Films byTexts by Maryse Léon
Conversation EN

“Each time I made a film, it was in a given political period; each time I had a political objective, my films couldn’t just be without orientation. That’s not sentimentality. Through a form of sensibility, a political problem emerges. The destruction of Beirut, the children fighting, it means something. I figured this way of showing things could touch people and have a real political impact. People are fed up with the talking. On television, for example, one day they show a representative of the left, the next a representative of the right. Every day, they agree with someone else, and they end up forgetting who’s right or wrong!”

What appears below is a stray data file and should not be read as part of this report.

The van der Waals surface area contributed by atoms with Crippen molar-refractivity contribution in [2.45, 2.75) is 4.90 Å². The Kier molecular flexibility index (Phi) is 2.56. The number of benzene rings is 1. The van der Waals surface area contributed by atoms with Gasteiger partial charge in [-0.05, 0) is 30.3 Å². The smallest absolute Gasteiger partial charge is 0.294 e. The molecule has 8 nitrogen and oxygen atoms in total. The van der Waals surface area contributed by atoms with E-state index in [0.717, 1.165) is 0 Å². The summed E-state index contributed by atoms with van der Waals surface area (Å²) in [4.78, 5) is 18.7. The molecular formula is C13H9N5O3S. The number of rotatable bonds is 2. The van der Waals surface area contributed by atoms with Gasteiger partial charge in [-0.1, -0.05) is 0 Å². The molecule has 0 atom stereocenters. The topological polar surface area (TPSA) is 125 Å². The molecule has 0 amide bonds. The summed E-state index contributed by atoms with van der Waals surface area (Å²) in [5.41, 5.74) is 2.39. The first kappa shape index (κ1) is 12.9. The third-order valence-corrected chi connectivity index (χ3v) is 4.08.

Article EN

“I started from the idea that the more a woman is traditional, the less she needs an association with folklore in terms of sound. When you come across the image of a person whose clothes and attitude are very “conservative”, there’s no need to associate this person with flutes or tambours. At the end, during the party in the caves, the women dance while singing the most ordinary songs, popular street songs really, and I linked this to the fourth dance of Bartók’s “Dance Suite”. I thought it emphasized the inherent nobility of these women. I got the impression that it was original music, written especially for this moment!”